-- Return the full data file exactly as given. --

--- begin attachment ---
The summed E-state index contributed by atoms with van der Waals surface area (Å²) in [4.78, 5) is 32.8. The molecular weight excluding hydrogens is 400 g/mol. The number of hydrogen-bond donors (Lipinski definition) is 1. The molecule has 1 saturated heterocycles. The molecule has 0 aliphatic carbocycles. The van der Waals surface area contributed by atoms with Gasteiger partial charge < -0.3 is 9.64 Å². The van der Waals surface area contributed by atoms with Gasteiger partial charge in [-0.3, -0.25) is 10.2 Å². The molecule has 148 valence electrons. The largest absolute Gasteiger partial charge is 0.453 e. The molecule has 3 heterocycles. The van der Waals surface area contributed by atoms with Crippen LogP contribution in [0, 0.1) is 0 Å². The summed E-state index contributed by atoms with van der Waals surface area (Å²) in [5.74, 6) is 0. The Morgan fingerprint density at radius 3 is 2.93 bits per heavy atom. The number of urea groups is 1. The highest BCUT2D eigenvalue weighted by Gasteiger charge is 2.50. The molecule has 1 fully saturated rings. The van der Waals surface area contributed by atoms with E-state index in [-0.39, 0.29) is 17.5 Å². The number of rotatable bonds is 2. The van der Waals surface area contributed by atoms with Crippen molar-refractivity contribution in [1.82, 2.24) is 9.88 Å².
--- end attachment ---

The summed E-state index contributed by atoms with van der Waals surface area (Å²) in [4.78, 5) is 32.8. The molecular weight excluding hydrogens is 400 g/mol. The number of hydrogen-bond donors (Lipinski definition) is 1. The molecule has 1 saturated heterocycles. The molecule has 0 aliphatic carbocycles. The van der Waals surface area contributed by atoms with Gasteiger partial charge < -0.3 is 9.64 Å². The van der Waals surface area contributed by atoms with Gasteiger partial charge in [-0.3, -0.25) is 10.2 Å². The molecule has 148 valence electrons. The largest absolute Gasteiger partial charge is 0.453 e. The molecule has 3 heterocycles. The van der Waals surface area contributed by atoms with Crippen LogP contribution in [0, 0.1) is 0 Å². The summed E-state index contributed by atoms with van der Waals surface area (Å²) in [5.74, 6) is 0. The Morgan fingerprint density at radius 3 is 2.93 bits per heavy atom. The number of urea groups is 1. The highest BCUT2D eigenvalue weighted by Gasteiger charge is 2.50. The molecule has 1 fully saturated rings. The van der Waals surface area contributed by atoms with E-state index in [-0.39, 0.29) is 17.5 Å². The number of rotatable bonds is 2. The van der Waals surface area contributed by atoms with Crippen molar-refractivity contribution in [1.82, 2.24) is 9.88 Å².